Theoleptus II of Constantinople
|Theoleptus II of Constantinople|
|Ecumenical Patriarch of Constantinople|
|Church||Church of Constantinople|
|In office||16 February 1585 – May 1586|
|Previous post||Metropolitan of Philippoupolis|
Theoleptus was a nephew of Patriarch Metrophanes III. He became Metropolitan of Philippopolis and although he had been helped by Patriarch Jeremias II, he conspired against him, leaguing with Pachomius II. When Pachomius was deposed, Theoleptus was appointed Patriarch in his place, on 16 February 1585, and he was formally enthroned in March 1585 by the Patriarchs of Alexandria and Antioch.
In May 1586, while Theoleptus was travelling in Moldavia and Wallachia to raise funds, Nicephorus (died 1596), a deacon of the exiled Patriarch Jeremias, managed to dethrone him. Nicephorus became locum tenens of the throne until April 1587, when Jeremias II was re-elected o the Patriarchate even though he was absent from Istanbul in a long travel to Ukraine and Russia. Jeremias was informed of his re-election only in 1589 in Moldova, when he was on the way back to Istanbul; he arrived there in 1590. In the meantime the deacon Nicephorus went on governing the Church in name of Jeremias. The term of Nicephorus was shortly interrupted for about ten days by the deacon Dionysios (later Metropolitan of Larissa, died 1611).
After April 1587, a synodal decision pardoned Theoleptus and sent him to Iberia to raise money for the indebted Church. In 1587 Theoleptus adopted a signet for the Soumela Monastery, but it is not known whether it was lawfully or unlawfully issued. Finally, it is known that Theoleptus was reconciled with Jeremias II and that he helped the government of the Church until 1590. His fate after that is unknown.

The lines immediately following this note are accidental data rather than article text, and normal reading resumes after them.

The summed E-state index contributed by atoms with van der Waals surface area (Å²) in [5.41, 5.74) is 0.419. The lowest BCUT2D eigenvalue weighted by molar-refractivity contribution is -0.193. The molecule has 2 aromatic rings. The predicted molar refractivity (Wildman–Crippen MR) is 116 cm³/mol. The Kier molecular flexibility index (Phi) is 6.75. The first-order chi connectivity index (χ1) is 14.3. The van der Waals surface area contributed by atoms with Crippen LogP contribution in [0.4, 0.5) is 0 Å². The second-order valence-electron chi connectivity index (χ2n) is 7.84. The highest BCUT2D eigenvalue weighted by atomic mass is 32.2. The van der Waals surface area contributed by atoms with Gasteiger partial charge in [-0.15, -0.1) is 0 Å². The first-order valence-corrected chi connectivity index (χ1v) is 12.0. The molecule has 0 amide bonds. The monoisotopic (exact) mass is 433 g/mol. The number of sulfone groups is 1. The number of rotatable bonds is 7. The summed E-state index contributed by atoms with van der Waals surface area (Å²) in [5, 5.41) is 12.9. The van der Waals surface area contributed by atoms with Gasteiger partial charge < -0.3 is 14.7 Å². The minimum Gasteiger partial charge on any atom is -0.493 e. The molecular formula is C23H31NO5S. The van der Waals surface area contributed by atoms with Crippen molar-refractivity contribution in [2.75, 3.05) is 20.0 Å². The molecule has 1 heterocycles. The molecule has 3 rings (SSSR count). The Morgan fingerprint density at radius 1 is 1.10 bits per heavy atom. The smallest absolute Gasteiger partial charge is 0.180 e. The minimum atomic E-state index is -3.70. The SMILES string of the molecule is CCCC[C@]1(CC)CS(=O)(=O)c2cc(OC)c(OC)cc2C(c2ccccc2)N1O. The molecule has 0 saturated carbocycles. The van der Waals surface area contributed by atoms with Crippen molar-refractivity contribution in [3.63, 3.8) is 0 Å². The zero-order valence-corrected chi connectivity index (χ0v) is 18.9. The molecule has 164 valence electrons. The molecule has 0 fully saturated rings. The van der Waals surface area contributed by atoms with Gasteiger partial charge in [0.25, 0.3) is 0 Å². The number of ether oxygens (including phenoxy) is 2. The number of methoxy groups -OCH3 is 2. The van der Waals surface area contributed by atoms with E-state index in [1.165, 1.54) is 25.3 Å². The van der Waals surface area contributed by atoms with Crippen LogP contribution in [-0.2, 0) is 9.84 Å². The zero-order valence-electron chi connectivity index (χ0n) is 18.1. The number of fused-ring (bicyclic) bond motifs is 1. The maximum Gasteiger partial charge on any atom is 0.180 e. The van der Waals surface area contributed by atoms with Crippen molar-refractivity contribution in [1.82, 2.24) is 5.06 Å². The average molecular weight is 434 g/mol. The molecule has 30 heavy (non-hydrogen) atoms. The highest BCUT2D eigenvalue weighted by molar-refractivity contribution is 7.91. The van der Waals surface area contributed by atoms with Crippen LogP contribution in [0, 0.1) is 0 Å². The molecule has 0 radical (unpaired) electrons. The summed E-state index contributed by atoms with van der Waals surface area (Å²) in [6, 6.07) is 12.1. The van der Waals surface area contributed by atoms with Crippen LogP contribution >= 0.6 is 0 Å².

Theoleptus was the last Patriarch who had the see in the Pammakaristos Church, which was converted into a mosque in 1586. The Patriarchate moved on to the poor Church of Theotokos Paramythia (later in the precincts of the "Vlach Saray", the residence of the Valachian Hospodar in Constantinople), where it remained for eleven years, until 1597.
- Kiminas, Demetrius (2009). The Ecumenical Patriarchate. Wildside Press LLC. p. 38,46. ISBN 978-1-4344-5876-6.
- "Θεόληπτος Β´". Ecumenical Patriarchate. Retrieved 12 Sep 2011.(in Greek)
- Gudziak, Borys A. (2001). Crisis and reform : the Kyivan Metropolitanate, the Patriarchate of Constantinople, and the genesis of the Union of Brest. Cambridge, Massachusetts: Ukrainian Research Institute, Harvard University. p. 31,39. ISBN 0-916458-92-X.